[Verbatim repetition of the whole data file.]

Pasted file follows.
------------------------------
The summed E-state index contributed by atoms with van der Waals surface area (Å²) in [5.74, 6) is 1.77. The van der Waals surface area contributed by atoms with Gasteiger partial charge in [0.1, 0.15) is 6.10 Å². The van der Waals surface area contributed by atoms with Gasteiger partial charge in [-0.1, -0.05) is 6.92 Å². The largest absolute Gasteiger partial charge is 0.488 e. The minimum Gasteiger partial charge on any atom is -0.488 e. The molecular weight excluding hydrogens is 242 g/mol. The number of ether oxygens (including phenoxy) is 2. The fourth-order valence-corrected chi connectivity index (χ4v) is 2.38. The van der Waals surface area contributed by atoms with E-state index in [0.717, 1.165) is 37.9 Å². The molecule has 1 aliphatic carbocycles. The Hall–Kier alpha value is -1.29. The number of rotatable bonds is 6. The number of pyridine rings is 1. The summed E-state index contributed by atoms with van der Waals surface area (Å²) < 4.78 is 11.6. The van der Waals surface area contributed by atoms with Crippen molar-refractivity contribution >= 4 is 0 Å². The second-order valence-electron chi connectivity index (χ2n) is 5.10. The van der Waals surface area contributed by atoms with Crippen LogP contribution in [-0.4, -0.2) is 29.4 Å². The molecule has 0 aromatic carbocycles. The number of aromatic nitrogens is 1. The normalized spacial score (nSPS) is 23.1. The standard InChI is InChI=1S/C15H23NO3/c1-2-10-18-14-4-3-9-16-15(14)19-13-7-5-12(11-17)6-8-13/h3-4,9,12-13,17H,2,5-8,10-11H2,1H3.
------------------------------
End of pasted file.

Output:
The summed E-state index contributed by atoms with van der Waals surface area (Å²) in [5.74, 6) is 1.77. The van der Waals surface area contributed by atoms with Gasteiger partial charge in [0.1, 0.15) is 6.10 Å². The van der Waals surface area contributed by atoms with Gasteiger partial charge in [-0.1, -0.05) is 6.92 Å². The largest absolute Gasteiger partial charge is 0.488 e. The minimum Gasteiger partial charge on any atom is -0.488 e. The molecular weight excluding hydrogens is 242 g/mol. The number of ether oxygens (including phenoxy) is 2. The fourth-order valence-corrected chi connectivity index (χ4v) is 2.38. The van der Waals surface area contributed by atoms with E-state index in [0.717, 1.165) is 37.9 Å². The molecule has 1 aliphatic carbocycles. The Hall–Kier alpha value is -1.29. The number of rotatable bonds is 6. The number of pyridine rings is 1. The summed E-state index contributed by atoms with van der Waals surface area (Å²) < 4.78 is 11.6. The van der Waals surface area contributed by atoms with Crippen molar-refractivity contribution >= 4 is 0 Å². The second-order valence-electron chi connectivity index (χ2n) is 5.10. The van der Waals surface area contributed by atoms with Crippen LogP contribution in [-0.4, -0.2) is 29.4 Å². The molecule has 0 aromatic carbocycles. The number of aromatic nitrogens is 1. The normalized spacial score (nSPS) is 23.1. The standard InChI is InChI=1S/C15H23NO3/c1-2-10-18-14-4-3-9-16-15(14)19-13-7-5-12(11-17)6-8-13/h3-4,9,12-13,17H,2,5-8,10-11H2,1H3.